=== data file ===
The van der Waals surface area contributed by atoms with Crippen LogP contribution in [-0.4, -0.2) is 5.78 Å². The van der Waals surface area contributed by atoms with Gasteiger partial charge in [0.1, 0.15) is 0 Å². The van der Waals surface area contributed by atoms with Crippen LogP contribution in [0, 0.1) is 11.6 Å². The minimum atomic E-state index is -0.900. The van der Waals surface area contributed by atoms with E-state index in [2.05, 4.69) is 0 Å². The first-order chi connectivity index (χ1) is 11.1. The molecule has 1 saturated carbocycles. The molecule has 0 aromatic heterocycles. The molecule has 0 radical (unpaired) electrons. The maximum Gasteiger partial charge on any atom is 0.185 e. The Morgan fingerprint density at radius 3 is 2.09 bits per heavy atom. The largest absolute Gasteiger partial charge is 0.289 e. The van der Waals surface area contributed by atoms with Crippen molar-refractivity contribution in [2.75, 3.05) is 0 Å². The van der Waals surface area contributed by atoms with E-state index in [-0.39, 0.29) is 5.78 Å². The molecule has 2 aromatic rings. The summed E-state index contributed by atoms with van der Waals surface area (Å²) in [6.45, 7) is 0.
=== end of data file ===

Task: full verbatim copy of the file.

The van der Waals surface area contributed by atoms with Crippen LogP contribution in [-0.4, -0.2) is 5.78 Å². The van der Waals surface area contributed by atoms with Gasteiger partial charge in [0.1, 0.15) is 0 Å². The van der Waals surface area contributed by atoms with Crippen LogP contribution in [0, 0.1) is 11.6 Å². The minimum atomic E-state index is -0.900. The van der Waals surface area contributed by atoms with E-state index in [2.05, 4.69) is 0 Å². The first-order chi connectivity index (χ1) is 11.1. The molecule has 1 saturated carbocycles. The molecule has 0 aromatic heterocycles. The molecule has 0 radical (unpaired) electrons. The maximum Gasteiger partial charge on any atom is 0.185 e. The Morgan fingerprint density at radius 3 is 2.09 bits per heavy atom. The largest absolute Gasteiger partial charge is 0.289 e. The van der Waals surface area contributed by atoms with Crippen molar-refractivity contribution in [2.75, 3.05) is 0 Å². The van der Waals surface area contributed by atoms with E-state index in [-0.39, 0.29) is 5.78 Å². The molecule has 2 aromatic rings. The summed E-state index contributed by atoms with van der Waals surface area (Å²) in [6.45, 7) is 0.